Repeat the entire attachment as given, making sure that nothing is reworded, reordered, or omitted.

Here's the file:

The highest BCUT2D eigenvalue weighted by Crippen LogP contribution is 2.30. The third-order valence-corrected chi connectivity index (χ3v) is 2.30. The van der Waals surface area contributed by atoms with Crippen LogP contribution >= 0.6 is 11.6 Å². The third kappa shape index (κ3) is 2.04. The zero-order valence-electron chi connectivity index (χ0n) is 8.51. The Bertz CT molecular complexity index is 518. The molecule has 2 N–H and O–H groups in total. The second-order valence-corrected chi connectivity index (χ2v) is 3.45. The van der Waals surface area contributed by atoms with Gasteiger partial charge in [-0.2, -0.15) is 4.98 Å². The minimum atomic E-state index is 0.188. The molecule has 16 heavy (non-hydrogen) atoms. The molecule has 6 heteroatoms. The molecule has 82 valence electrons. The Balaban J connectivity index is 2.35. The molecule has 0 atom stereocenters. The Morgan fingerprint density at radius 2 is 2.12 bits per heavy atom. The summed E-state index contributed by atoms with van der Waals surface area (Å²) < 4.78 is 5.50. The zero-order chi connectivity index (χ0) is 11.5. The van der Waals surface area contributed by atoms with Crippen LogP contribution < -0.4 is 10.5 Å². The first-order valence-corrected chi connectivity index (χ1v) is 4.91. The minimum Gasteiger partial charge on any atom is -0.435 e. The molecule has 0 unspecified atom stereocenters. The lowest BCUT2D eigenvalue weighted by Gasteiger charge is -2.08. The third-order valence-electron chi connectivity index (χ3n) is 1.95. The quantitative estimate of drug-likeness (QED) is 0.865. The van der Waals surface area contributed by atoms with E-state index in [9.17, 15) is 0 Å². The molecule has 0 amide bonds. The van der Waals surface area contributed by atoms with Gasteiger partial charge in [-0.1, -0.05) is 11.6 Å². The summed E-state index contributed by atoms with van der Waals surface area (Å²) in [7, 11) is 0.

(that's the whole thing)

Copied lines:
The highest BCUT2D eigenvalue weighted by Crippen LogP contribution is 2.30. The third-order valence-corrected chi connectivity index (χ3v) is 2.30. The van der Waals surface area contributed by atoms with Crippen LogP contribution >= 0.6 is 11.6 Å². The third kappa shape index (κ3) is 2.04. The zero-order valence-electron chi connectivity index (χ0n) is 8.51. The Bertz CT molecular complexity index is 518. The molecule has 2 N–H and O–H groups in total. The second-order valence-corrected chi connectivity index (χ2v) is 3.45. The van der Waals surface area contributed by atoms with Gasteiger partial charge in [-0.2, -0.15) is 4.98 Å². The minimum atomic E-state index is 0.188. The molecule has 16 heavy (non-hydrogen) atoms. The molecule has 6 heteroatoms. The molecule has 82 valence electrons. The Balaban J connectivity index is 2.35. The molecule has 0 atom stereocenters. The Morgan fingerprint density at radius 2 is 2.12 bits per heavy atom. The summed E-state index contributed by atoms with van der Waals surface area (Å²) < 4.78 is 5.50. The zero-order chi connectivity index (χ0) is 11.5. The van der Waals surface area contributed by atoms with Crippen LogP contribution < -0.4 is 10.5 Å². The first-order valence-corrected chi connectivity index (χ1v) is 4.91. The minimum Gasteiger partial charge on any atom is -0.435 e. The molecule has 0 unspecified atom stereocenters. The lowest BCUT2D eigenvalue weighted by Gasteiger charge is -2.08. The third-order valence-electron chi connectivity index (χ3n) is 1.95. The quantitative estimate of drug-likeness (QED) is 0.865. The van der Waals surface area contributed by atoms with E-state index in [9.17, 15) is 0 Å². The molecule has 0 amide bonds. The van der Waals surface area contributed by atoms with Gasteiger partial charge in [-0.1, -0.05) is 11.6 Å². The summed E-state index contributed by atoms with van der Waals surface area (Å²) in [7, 11) is 0.